For the past year, I have been working on a book, The Twenty-Eighth Amendment? Beyond Abolishing the Electoral College.  Its major premise is that it’s time for a Constitutional mulligan.  We need a Constitutional amendment that revises the structures and processes of presidential elections, making it less likely that they will result in the need for do-overs and making reelections less likely to result in repetitions of earlier mistakes.

I thought writing this book would be simple and not take much time, but that has not been the case.  I have had to take a lot of mulligans in writing this book, not just to fix writing shortcomings but to correct political and even Constitutional misinterpretations that I’ve made along the way. Now with the book set to be launched, I recognize some aspects of the book that would be improved by yet further mulligans. But at some point, one simply has to play the ball where it lies.  I regard the version of The Twenty-Eight Amendment? that will soon be available on Amazon (and other such sites) as the “best shot” that I can currently make. It does not lie in the deep rough. It’s playable. But the question mark in the title indicates my sensibility that perfect shots are no more likely in politics than in golf.  My hope is that some of you will read my book and have some suggestions for how my lie can be improved.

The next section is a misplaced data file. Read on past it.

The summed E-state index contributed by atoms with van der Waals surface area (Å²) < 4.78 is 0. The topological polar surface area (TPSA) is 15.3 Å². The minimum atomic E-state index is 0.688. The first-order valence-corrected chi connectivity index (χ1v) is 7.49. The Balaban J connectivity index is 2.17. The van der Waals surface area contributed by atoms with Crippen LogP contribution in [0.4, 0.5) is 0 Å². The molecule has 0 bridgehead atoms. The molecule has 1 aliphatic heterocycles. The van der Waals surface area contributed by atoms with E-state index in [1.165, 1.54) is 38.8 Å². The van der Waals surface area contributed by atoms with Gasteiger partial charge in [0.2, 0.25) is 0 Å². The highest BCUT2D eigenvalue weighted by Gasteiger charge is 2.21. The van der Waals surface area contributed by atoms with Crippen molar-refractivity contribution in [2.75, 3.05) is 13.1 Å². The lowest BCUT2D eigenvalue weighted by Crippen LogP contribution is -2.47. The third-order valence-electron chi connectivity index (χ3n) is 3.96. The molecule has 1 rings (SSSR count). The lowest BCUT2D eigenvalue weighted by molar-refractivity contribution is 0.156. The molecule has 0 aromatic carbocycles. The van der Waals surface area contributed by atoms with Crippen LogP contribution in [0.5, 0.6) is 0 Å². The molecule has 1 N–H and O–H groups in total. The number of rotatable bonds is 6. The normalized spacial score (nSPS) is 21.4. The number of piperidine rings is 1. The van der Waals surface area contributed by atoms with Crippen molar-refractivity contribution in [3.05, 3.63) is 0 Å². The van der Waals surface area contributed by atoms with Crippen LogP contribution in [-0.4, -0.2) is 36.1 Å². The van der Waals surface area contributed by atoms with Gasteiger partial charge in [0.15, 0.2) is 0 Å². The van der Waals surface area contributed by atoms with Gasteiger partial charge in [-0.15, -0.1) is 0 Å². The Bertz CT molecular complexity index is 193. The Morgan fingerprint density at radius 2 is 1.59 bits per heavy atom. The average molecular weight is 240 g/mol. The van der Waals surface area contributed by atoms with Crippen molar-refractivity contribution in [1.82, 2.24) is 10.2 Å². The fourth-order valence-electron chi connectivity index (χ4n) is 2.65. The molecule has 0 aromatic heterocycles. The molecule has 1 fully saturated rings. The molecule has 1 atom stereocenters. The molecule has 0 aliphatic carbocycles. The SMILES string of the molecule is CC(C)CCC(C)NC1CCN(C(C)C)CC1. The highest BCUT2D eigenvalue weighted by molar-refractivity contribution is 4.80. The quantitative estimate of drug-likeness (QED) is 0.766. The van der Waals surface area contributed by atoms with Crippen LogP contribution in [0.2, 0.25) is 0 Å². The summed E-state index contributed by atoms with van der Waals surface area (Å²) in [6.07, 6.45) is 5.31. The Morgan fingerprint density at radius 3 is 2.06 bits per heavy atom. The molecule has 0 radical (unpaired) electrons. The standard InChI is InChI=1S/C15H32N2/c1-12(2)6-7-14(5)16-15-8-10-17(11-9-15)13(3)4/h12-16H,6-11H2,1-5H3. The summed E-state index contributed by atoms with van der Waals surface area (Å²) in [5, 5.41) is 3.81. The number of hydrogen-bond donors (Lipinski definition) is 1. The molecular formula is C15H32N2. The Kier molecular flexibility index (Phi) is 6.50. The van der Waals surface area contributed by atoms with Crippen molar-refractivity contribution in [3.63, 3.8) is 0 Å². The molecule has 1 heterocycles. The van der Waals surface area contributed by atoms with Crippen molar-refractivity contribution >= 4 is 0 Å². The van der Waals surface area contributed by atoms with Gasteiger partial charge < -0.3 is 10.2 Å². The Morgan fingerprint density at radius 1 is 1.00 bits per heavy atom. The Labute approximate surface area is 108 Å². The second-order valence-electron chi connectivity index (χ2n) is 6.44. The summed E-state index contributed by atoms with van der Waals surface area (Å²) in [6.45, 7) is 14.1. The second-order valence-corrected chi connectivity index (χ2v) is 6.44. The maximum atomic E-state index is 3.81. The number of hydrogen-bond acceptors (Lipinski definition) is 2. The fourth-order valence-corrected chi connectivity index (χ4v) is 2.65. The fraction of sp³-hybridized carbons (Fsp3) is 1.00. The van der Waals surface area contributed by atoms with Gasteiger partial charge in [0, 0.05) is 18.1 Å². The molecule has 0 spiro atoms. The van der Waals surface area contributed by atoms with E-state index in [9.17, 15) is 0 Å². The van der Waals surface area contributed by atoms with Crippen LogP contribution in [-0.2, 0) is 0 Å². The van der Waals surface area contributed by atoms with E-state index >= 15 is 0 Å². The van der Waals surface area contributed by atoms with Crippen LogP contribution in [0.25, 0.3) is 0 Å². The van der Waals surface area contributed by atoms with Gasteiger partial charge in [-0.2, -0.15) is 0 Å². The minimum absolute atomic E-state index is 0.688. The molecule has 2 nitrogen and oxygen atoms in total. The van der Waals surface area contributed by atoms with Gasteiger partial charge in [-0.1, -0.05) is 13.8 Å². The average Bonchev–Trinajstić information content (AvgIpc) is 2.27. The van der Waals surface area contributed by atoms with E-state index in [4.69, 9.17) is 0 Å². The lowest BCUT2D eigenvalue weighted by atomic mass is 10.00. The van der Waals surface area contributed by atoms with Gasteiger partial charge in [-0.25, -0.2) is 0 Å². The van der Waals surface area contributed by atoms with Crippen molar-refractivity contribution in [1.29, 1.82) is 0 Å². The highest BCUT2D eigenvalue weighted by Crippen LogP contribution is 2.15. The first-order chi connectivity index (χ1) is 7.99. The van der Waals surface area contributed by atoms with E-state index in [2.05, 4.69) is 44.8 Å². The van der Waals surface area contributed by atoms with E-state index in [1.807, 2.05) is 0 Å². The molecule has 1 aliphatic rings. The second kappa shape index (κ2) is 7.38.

While that way of putting my feelings about my book coincides nicely with my golf metaphor, it can, of course, be regarded  as an unfortunate choice of words, if it suggests that my book has the same misrepresentations and lies that have become all too familiar in our current presidential practices and contests.  So, let me try a different phrasing:  I hope that others will partner with me, providing better shots.  Perhaps through a series of “best balls,” we—meaning all those who believe that the game of politics should be  played under democratic rules having widespread public consent—can score pars or better as we play (and replay) the treacherous course we are on.


Please join me in a rollicking rendition of “Home on the Range.”

Oh, give me a home where the buffalo roam
Where the deer and the antelope play
Where seldom is heard a discouraging word